In a way, the Temple choir and the band were a microcosm of the church: a group of performers of different races, age groups and social backgrounds who came together to advance progressive and social causes, such as helping the underprivileged. “These are voices that no longer are here,” says Leslie Wagner-Wilson, a former Temple choir member, of the album. “And they were singing because they had hope. They had a hope for a better world.”

The driving force behind He’s Able was Jack Arnold Beam. While as a kid growing up in Indianapolis, Beam was exposed to rock & roll, gospel and R&B; he took up piano lessons at the age of nine and later learned guitar while in high school. His parents, Jack and Rhevenia Beam, were among the early followers of an iconoclastic young minister named Jim Jones, who founded the Peoples Temple in the mid-1950s. “My grandmother was the one who went to one of his meetings,” Beam, now in his mid-seventies, tells Rolling Stone, “and then she told my folks about it. That’s how they ended up meeting up with him. I was too young for the choir, but I would sing.”

In his youth, Beam harbored rock & roll dreams, even as his parents were devout members of Jones’ church. After graduating high school, Beam opted to stay behind in Indianapolis while the rest of his family traveled with Jones to perform missionary work in Brazil. Left on his own, Beam went to nightclubs where he watched bands play. “I got totally buried in it,” he says about his interest in music at the time. “That’s what I wanted to do.”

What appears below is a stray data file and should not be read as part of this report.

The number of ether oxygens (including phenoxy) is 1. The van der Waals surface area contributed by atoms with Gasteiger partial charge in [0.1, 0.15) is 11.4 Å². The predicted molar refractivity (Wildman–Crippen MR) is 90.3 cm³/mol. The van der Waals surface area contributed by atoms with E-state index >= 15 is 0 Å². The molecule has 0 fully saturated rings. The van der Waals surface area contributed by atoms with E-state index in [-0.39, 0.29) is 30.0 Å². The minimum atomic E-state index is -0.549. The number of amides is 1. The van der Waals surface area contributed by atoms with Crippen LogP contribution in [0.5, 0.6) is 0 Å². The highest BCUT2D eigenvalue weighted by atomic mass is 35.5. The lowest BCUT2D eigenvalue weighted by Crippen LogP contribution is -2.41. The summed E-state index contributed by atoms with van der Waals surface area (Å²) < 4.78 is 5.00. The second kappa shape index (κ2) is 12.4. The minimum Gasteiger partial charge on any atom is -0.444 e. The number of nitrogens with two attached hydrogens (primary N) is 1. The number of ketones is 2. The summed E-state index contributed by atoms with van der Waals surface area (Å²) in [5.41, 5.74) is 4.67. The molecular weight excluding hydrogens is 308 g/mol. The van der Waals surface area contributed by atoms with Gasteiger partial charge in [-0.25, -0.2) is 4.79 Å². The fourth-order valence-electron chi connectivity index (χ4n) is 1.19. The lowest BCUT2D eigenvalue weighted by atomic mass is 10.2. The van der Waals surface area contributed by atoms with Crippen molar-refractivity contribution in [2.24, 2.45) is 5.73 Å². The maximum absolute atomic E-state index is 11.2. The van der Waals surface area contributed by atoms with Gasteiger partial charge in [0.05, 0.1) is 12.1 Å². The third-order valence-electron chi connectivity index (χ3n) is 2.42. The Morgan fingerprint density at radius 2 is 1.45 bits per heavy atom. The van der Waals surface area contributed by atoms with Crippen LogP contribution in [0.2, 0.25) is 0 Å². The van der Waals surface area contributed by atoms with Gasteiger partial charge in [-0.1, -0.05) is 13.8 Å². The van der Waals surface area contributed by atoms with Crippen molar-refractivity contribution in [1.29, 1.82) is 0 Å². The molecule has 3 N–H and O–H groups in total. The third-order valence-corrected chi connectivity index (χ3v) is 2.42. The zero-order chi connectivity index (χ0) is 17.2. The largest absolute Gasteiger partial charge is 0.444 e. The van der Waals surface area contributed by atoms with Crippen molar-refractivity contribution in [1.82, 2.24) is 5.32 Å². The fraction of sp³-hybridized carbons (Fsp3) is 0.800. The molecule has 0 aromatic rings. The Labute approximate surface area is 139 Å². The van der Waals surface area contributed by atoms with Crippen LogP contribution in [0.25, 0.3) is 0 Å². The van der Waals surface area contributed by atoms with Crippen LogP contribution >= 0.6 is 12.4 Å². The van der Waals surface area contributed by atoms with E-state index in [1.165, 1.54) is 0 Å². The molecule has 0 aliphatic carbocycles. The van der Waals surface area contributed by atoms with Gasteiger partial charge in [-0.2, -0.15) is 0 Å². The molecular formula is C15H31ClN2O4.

Following their return from Brazil in 1962, Beam’s family later relocated with Jones and other Temple members from Indianapolis to the Redwood Valley–Ukiah area of Northern California. Shortly afterward, Beam and his high school friend also moved to California, to work in the music business. There, Beam joined a series of rock groups, including one called Stark Naked and the Car Thieves. He regularly played at nightclubs, hotels and casinos along the West Coast, but he wanted to get more involved in the production side of music. “I just got tired of playing clubs and casinos,” he explains. “I really wanted get into the creation of the music. I had plenty of experience playing live and knowing what music’s about. But I wanted to learn the technical part of it just for my own purposes, and writing something and putting productions together that would be competitive with the market.”

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Beam considered attending school to study music. While on the road, he got a phone call from his mother, who told him that the Peoples Temple would pay for his college tuition. In 1969, he moved to Ukiah, where the Temple was based, and attended Santa Rosa Junior College. In an essay he wrote years later, Beam recalled attending his first Temple meeting with his long hair, sideburns, mustache and leather jacket, surrounded by the more buttoned-down members of the church. “He was kind of a heroic figure: the badass rock star doing all the great things that I wished I could do,” recalls former Temple band member Bryce Wood (who preferred not to use his real name for this story) of Beam.